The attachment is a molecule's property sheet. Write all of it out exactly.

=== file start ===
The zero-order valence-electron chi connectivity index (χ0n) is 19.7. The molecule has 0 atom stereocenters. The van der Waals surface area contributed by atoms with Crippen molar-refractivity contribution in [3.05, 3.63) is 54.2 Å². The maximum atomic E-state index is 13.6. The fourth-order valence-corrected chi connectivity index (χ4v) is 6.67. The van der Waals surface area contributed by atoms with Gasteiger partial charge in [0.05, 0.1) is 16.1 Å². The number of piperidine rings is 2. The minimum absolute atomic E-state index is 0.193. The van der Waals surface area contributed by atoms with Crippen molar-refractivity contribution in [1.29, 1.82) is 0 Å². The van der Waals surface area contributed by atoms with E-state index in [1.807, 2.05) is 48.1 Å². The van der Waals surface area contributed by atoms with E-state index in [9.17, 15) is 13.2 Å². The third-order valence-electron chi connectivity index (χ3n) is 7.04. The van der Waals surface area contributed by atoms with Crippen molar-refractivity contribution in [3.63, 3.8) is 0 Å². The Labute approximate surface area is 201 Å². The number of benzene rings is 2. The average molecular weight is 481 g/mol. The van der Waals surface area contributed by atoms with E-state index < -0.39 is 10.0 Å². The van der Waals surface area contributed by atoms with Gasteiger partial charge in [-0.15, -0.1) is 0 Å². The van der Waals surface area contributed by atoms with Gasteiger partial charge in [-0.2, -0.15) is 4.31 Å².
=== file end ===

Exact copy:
The zero-order valence-electron chi connectivity index (χ0n) is 19.7. The molecule has 0 atom stereocenters. The van der Waals surface area contributed by atoms with Crippen molar-refractivity contribution in [3.05, 3.63) is 54.2 Å². The maximum atomic E-state index is 13.6. The fourth-order valence-corrected chi connectivity index (χ4v) is 6.67. The van der Waals surface area contributed by atoms with Gasteiger partial charge in [0.05, 0.1) is 16.1 Å². The number of piperidine rings is 2. The minimum absolute atomic E-state index is 0.193. The van der Waals surface area contributed by atoms with Crippen molar-refractivity contribution in [1.29, 1.82) is 0 Å². The van der Waals surface area contributed by atoms with E-state index in [1.807, 2.05) is 48.1 Å². The van der Waals surface area contributed by atoms with E-state index in [9.17, 15) is 13.2 Å². The third-order valence-electron chi connectivity index (χ3n) is 7.04. The van der Waals surface area contributed by atoms with Crippen molar-refractivity contribution in [3.63, 3.8) is 0 Å². The Labute approximate surface area is 201 Å². The number of benzene rings is 2. The average molecular weight is 481 g/mol. The van der Waals surface area contributed by atoms with E-state index < -0.39 is 10.0 Å². The van der Waals surface area contributed by atoms with Gasteiger partial charge in [-0.15, -0.1) is 0 Å². The van der Waals surface area contributed by atoms with Gasteiger partial charge in [-0.2, -0.15) is 4.31 Å².